Turning up the dial
La Plata among 15 counties heading into new 'red' severe risk category starting Friday
Fifteen Colorado counties, including La Plata, now sit at the second-highest level of the state’s newly adjusted restrictions.
The counties affected will see new rules like prohibitions on personal gatherings, a temporary halt to indoor dining at restaurants and more severe restrictions on office and gym capacity. In addition to La Plata county, they are: Adams, Arapahoe, Boulder, Broomfield, Clear Creek, Denver, Douglas, Jefferson, Logan, Mesa, Morgan, Routt, Summit and Washington counties.
The new restrictions kick in Fri., Nov. 20.
Local officials approved of the step, saying it is necessary to prevent further impacts on services and critical workers.
“Earlier in the COVID-19 crisis the Sheriff’s Office did not experience significant impacts, however in recent weeks, the virus has impacted staffing levels as it hit both Sheriff Office deputies and our local dispatch staff,” La Plata County Sheriff Sean Smith said Tuesday in a news release. “We need to ensure that we have first responders available so that we can provide for the safety needs of our community, so moving to level red is essential for the safety of our staff and the community.”
Durango Police Chief Bob Brammer echoed that sentiment. “By asking our community to only leave home for essential business, we are increasing the safety of our police officers and other first responders and ensuring that staff is available and healthy for all other emergency situations,” he said. “We also need businesses to do their part and ensure their customers comply with current mask restrictions so our officers are not placed in precarious scenarios. We are here to help, please help us keep our entire community safe and healthy.”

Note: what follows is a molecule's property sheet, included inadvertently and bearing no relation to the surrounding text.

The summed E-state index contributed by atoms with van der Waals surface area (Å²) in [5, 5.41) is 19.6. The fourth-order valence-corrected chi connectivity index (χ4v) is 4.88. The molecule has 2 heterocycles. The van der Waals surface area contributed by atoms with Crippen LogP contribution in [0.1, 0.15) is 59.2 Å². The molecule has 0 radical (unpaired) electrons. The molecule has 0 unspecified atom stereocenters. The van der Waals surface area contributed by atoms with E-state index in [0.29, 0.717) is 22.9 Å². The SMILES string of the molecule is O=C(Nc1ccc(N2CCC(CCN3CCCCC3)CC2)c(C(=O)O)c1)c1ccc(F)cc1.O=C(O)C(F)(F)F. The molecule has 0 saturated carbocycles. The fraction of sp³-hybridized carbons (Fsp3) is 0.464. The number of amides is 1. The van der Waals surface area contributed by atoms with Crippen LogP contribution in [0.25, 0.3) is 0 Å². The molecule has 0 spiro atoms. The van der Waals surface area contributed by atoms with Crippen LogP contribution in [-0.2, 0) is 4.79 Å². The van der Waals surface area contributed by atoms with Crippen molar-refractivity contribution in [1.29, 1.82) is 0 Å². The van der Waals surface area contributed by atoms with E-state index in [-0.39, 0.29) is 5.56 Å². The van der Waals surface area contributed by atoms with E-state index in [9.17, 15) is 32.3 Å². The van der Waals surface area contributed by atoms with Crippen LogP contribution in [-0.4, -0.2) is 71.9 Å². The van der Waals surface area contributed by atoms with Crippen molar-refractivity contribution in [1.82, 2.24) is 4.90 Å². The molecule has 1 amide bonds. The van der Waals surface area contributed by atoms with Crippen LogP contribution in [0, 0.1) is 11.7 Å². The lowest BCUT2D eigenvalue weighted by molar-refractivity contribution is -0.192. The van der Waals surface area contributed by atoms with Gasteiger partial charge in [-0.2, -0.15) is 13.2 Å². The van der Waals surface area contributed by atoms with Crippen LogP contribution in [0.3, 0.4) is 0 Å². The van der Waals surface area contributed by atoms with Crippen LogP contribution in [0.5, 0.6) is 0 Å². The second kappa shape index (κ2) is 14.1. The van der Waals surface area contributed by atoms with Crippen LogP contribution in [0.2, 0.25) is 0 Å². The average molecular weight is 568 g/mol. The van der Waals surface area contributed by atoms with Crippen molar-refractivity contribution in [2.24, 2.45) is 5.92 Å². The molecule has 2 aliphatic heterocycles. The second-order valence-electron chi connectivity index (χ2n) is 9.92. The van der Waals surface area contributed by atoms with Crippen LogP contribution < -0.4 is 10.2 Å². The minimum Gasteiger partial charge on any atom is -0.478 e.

The Colorado Department of Public Health and Environment alerted another group of counties, Costilla, Custer, Lake, Montezuma, Pitkin and San Juan, that they'd be moving to the third most-severe level on Friday as well. At that level, the COVID-19 numbers are going up, but not to the point where everything needs to be shut down and capacity limits are moderate.
The state health department released the list after Gov. Jared Polis held a news conference saying that 10 to 15 counties would likely be subject to new restrictions but didn't reveal which, other than Denver.
Polis said that nationally, regionally and in Colorado, efforts to hold off the virus have proven insufficient.
“What we're doing isn't working, and we clearly need to take more mitigation measures. And, that's what we're doing today,” he said. “It's a problem everywhere in our state.”
He noted that in Adams County, one in 58 people are currently contagious with coronavirus; in Denver, it’s one out of 64; and in Arapahoe County, it’s one out of 83. Statewide, about one in 110 people are contagious with coronavirus.
Polis and top lawmakers announced a new classification in the state’s COVID-19 “dial” that comes with rules that will ban dining inside restaurants – takeout and delivery will still be available – and will limit capacity in gyms to 10 percent.